The upper stop member and body section are formed to include a pin receiving slideway whereby the pin may be extended or retracted along the slideway to grasp posts secured within the primary body. A set screw means secures the pin at a desired position relative to a plurality of depressions in the pin and a contained post.
Still other objects, advantages and distinctions of the invention will become more apparent from the following description with respect to the appended drawings. It is to be appreciated, however, that the following description is not intended to be all inclusive and is made by way only of one presently preferred construction and various considered modifications and improvements thereto. The invention accordingly should not be strictly limited to the subject disclosure but should be interpreted within the spirit and scope of the following presented claims.
FIG. 1 shows an isometric drawing of the invention in normal mounted relation to a T post.
FIG. 2 shows an exploded assembly drawing of the post grasping stop member.
Referring to FIG. 1, an isometric drawing is shown of the post driving and extractor assembly 2 of the present invention as it typically mounts to a fence post 4. The assembly 2 finds particular advantage with respect to driving and extracting fence posts 4 which exhibit T-cross sectional configurations. Such posts along a front webbing face typically provide for a plurality of spaced apart, downwardly projecting loops or lugs 6 which are suitable for grasping or restraining various single or multiple stranded wire fencing (not shown). Apertures (not shown) may also be let into the webbing at the locations where the loop members 6 are formed.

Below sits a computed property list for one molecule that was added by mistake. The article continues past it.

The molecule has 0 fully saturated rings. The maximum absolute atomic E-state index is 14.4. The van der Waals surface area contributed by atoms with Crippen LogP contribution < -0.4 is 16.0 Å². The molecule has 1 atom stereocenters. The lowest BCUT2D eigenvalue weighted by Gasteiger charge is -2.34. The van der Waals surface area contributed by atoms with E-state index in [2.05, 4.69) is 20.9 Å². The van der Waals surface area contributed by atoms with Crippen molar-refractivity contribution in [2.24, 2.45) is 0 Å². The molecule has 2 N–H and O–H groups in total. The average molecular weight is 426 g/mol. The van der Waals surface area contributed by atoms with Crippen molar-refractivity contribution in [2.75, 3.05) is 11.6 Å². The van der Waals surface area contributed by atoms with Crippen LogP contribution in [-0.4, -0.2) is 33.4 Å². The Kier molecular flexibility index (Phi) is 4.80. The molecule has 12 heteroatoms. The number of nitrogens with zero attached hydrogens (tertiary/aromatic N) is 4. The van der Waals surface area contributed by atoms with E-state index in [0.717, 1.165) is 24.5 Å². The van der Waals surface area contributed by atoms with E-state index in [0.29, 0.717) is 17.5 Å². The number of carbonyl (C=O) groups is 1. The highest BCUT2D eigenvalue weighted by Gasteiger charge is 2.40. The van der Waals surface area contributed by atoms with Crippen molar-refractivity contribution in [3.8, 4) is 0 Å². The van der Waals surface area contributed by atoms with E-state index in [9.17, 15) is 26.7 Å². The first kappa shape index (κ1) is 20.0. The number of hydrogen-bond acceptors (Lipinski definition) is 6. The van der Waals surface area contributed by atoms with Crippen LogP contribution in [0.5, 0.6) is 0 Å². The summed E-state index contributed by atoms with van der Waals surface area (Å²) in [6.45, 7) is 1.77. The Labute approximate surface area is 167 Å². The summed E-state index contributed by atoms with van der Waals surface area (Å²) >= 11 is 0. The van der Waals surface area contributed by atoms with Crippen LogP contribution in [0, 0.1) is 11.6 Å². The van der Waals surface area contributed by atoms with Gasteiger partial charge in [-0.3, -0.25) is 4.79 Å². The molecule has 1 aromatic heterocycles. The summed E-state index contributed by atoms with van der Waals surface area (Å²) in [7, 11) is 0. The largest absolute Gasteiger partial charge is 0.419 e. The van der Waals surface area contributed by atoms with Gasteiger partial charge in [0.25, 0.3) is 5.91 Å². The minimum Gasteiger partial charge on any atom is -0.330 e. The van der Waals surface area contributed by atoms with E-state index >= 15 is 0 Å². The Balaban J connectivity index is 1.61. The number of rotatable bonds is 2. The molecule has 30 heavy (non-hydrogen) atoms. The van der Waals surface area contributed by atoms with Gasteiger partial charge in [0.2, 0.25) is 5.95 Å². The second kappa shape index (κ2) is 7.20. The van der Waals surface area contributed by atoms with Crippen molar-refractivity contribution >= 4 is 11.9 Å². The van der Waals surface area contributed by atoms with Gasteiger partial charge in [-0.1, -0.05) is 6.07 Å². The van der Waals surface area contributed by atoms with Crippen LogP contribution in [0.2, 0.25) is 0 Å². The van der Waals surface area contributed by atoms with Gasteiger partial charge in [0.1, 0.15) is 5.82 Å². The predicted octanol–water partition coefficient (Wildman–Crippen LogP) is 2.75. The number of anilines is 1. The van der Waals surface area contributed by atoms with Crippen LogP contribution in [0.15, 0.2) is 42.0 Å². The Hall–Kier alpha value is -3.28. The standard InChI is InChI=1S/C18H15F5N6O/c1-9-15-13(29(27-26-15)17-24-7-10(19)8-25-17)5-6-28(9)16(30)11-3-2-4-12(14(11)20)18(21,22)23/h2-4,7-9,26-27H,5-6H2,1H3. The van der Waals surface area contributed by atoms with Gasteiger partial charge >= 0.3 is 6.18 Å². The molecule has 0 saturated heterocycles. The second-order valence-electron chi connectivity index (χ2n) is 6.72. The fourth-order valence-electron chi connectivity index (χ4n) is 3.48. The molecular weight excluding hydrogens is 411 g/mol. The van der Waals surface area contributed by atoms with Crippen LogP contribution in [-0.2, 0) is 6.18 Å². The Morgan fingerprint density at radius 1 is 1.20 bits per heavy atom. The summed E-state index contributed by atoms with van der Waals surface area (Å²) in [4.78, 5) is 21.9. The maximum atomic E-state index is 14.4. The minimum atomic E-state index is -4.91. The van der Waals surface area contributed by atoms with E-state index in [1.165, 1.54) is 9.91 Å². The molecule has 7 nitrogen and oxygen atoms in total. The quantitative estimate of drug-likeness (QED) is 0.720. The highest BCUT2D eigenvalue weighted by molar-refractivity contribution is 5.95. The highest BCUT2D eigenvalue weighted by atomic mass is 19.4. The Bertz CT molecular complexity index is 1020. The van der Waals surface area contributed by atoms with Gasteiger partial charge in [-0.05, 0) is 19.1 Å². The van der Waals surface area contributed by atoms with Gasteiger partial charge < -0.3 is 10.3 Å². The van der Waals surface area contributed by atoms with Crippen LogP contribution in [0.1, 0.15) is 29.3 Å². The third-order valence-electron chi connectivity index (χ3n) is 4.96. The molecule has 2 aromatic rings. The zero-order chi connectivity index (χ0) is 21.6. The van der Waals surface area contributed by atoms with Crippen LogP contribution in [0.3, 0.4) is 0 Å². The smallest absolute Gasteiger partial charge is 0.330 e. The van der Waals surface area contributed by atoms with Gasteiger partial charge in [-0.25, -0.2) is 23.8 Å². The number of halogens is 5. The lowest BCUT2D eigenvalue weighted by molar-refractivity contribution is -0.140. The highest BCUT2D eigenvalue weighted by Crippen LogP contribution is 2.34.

The post driver and extractor assembly 2 is comprised of a tubular body section 8 which in a presently preferred construction is formed of a length of rectangular tube stock approximately 40 inches in length and provides an internal free cross sectional area of 2×15/8 inches.
Concentrically mounted about the body section 8 is a tubular hammer section 10 of lesser length which is slideably actuable between upper and lower stop members 12 and 14 which are rigidly secured to the outer periphery of the body 8 by way of welding or other rigid fastening means. In the preferred construction, the slide hammer section 10 is formed of tube stock approximately 22 inches in length and exhibits a cross sectional free area of 21/2×2 inches. The bottom stop 14 is otherwise formed of a length of tubing 11/2 inches long and has a cross sectional free area of 21/2×2 inches. The top stop 28 is formed of a length of tubing 3 inches long and exhibits a free cross sectional area of 2 ×13/8 inches.
Rigidly secured in longitudinal, co extensive relation to the slide section 10 along opposite diagonal edge surfaces are a pair of handles 16. Typically, the handles are formed of suitable lengths of rod stock having the end portions bent to provide a hand space 18 relative to the slide section 10 to facilitate grasping by the operator.